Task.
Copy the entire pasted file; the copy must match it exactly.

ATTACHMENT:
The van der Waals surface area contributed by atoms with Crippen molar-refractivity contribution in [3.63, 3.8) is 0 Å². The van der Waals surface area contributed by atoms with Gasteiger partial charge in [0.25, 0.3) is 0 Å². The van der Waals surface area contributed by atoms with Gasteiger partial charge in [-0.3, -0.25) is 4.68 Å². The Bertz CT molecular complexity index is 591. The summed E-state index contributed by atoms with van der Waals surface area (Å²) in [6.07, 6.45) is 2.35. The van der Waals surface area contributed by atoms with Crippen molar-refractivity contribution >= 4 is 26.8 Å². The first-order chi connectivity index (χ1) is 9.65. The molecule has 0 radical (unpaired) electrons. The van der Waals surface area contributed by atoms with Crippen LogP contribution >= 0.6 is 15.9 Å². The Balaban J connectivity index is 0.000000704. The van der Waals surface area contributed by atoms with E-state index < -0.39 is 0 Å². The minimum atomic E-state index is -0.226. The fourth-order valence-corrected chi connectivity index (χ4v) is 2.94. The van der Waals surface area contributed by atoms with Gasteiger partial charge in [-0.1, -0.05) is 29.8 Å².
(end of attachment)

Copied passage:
The van der Waals surface area contributed by atoms with Crippen molar-refractivity contribution in [3.63, 3.8) is 0 Å². The van der Waals surface area contributed by atoms with Gasteiger partial charge in [0.25, 0.3) is 0 Å². The van der Waals surface area contributed by atoms with Gasteiger partial charge in [-0.3, -0.25) is 4.68 Å². The Bertz CT molecular complexity index is 591. The summed E-state index contributed by atoms with van der Waals surface area (Å²) in [6.07, 6.45) is 2.35. The van der Waals surface area contributed by atoms with Crippen molar-refractivity contribution >= 4 is 26.8 Å². The first-order chi connectivity index (χ1) is 9.65. The molecule has 0 radical (unpaired) electrons. The van der Waals surface area contributed by atoms with Crippen LogP contribution >= 0.6 is 15.9 Å². The Balaban J connectivity index is 0.000000704. The van der Waals surface area contributed by atoms with E-state index < -0.39 is 0 Å². The minimum atomic E-state index is -0.226. The fourth-order valence-corrected chi connectivity index (χ4v) is 2.94. The van der Waals surface area contributed by atoms with Gasteiger partial charge in [-0.1, -0.05) is 29.8 Å².